HAMMER: And joining us tonight from Washington, D.C., Matthew Felling, media director for the Center for Media and Public Affairs.

Here in New York, developmental psychologist Cooper Lawrence.

And joining us from Hollywood tonight, investigative journalist Jane Velez-Mitchell, who is the author of the upcoming book, "Secrets Can Be Murder."

I appreciate you all being with us tonight.

And Matthew, let me start with you. Because as is wont to happen in the wake of any tragedy that unfolds before our nation, Hollywood reacts quickly. We learned today that Fox has pulled a scheduled episode of "Bones." They did it for good reason, too; in this particular episode that was pulled, a student is killed on campus.

Is it possible, Matthew - can we even deny that being bombarded by this level of violence in our - in our society desensitizes us to it?

MATTHEW FELLING, CENTER FOR MEDIA AND PUBLIC AFFAIRS: Well, not at all. And I`ve thought that Jessica Biel was striking on a physical level, but now I know that I really appreciate the way she thinks. I mean, we are desensitized to it - to violence to a certain degree in America. But much like that old proverb, where success has a thousand fathers, a tragedy, a nightmare like what we saw Blacksburg yesterday - which is not far at all from - from where I was raised, as a matter of fact - that has a thousand responsible factors as well. That has Internet, music, TV, Hollywood, parenting, mental health care. There`s a lot of different things that go in this, along with the signals, along with people maybe not putting together the dots beforehand.

Yes, the media and the violence of Hollywood plays a role in this cultural stew that we`re discussing now. But what else is there? The gun laws is what we`re talking about. And unfortunately, sometimes in America, it takes a drastic, dramatic event for this to cause social changes. And I think it will cause us to reevaluate what we`re doing. I don`t see Hollywood changing the way it goes.

I think maybe the - the legislation on the gun side will be one of the - one of the immediate - immediate shifts.

HAMMER: Yes, and I have a - another celebrity`s interesting reaction regarding gun laws and how they play into all this coming up in - in just a moment.

I mean, Jane - you know, we`re - we`re not for a moment here saying, what comes out of Hollywood, that hits us everyday, whether it`s on television, in the movies or videogames, that that is the reason that what occurred, occurred.

But, you know, as Matthew said, it is part of the stew, isn`t it?

JANE VELEZ-MITCHELL, INVESTIGATIVE JOURNALIST: Of course. It`s part of our culture. You can`t watch murder, rape, shootings, sadism and cruelty forever and remain forever horrified.

So the next step is, you become emotionally numb. Then you become intellectually indifferent. And then you begin to accept it.

Well, it`s going on everywhere. It`s kind of group think. It must be OK. It`s not so much that somebody sees a specific movie, and then goes out and commits a specific crime based on that, although there was "The Matrix" defense, we have to remember. It`s the steady diet that we`re all getting of violence everywhere we turn that is turning us all emotionally numb.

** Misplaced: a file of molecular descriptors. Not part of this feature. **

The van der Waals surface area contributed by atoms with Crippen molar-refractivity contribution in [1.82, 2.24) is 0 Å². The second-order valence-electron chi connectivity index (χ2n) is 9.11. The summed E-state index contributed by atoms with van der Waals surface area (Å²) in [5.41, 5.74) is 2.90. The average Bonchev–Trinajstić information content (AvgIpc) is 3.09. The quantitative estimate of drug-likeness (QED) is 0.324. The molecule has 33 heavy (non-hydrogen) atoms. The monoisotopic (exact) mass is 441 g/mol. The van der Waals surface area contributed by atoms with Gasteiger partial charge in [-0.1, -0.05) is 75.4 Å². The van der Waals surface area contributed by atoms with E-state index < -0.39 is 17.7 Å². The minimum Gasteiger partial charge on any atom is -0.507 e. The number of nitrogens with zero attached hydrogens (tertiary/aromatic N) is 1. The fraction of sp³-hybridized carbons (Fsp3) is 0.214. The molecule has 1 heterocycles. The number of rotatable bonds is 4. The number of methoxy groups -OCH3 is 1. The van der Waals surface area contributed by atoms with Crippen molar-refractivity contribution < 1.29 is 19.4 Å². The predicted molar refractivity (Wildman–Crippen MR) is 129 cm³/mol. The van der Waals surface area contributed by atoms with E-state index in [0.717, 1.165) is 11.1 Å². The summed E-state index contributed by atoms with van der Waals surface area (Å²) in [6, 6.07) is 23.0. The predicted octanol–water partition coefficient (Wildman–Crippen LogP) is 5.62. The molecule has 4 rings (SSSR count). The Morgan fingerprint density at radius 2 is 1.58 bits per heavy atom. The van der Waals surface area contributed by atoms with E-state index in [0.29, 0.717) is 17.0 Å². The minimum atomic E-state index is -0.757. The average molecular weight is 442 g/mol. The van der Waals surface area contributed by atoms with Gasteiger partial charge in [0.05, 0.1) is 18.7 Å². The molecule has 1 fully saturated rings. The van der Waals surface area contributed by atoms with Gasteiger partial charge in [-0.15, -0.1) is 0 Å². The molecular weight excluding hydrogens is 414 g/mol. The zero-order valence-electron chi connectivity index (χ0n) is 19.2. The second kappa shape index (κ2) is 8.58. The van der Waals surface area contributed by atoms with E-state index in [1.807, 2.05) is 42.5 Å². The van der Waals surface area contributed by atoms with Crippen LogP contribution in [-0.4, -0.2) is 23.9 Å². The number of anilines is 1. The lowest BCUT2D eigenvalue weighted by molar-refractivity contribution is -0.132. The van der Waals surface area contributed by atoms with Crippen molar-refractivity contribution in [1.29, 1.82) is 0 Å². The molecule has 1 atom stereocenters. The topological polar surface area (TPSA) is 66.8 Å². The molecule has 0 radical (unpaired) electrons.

HAMMER: Yes, I don`t think we can ignore the fact that there are crazy people who will go out and see a movie, or they`ll see something that happened on TV, violent or otherwise, and they - and they will copy it.

Cooper Lawrence, I`m going at you now to get the developmental psychologist`s perspective on all of this. Because as I say over and over, these images are nonstop. They are impossible to ignore. They`re coming at us everyday. They must desensitize us.

COOPER LAWRENCE, DEVELOPMENTAL PSYCHOLOGIST: Let`s be clear what the word "desensitization" means in this context. You know, in a - in a psychology context, if you went to a psychologist because you were afraid of snakes, they would - you`d be around snakes enough until you`re no longer afraid.

It`s the same thing. You`re bombarded with an ideal or an image or whatever it is enough times, eventually, it`s sort of - it becomes innocuous. It`s something that doesn`t really affect you in the same way. So it`s really hard to distinguish when you should be afraid and when you shouldn`t.

And then the other half of it is, we`re talking about a situation where - you know, there`s something - there`s something called agrossegenic (ph) tendencies, which means somebody is born with the idea that aggression is where they go immediately. So then it`s reinforced by what happens, what they see in - in the media. They see it, and they go, `Ah, that`s what I`ve been thinking this whole time. And now it makes perfect sense to me.`


HAMMER: Go ahead.

FELLING: A.J. - yes. Well, I think one of the key questions here that we`re not going to answer, and - and psychologists and media scholars across the country are trying to figure out is, we`re talking about the media. Are we just talking about Hollywood? Are we just talking about entertainment? Or are we also talking about the car bombs that you see in Fallujah, or the violence that we see in - in Sudan. I mean, just the suggestion of violence might be enough for an unstable mind.

And I`m not satisfied with watering down media content for the - the most unstable of a personalities. Because if we are just going to give them that are unobjectionable or inoffensive or really not all that dramatic, it`s not going to leave with us a whole lot.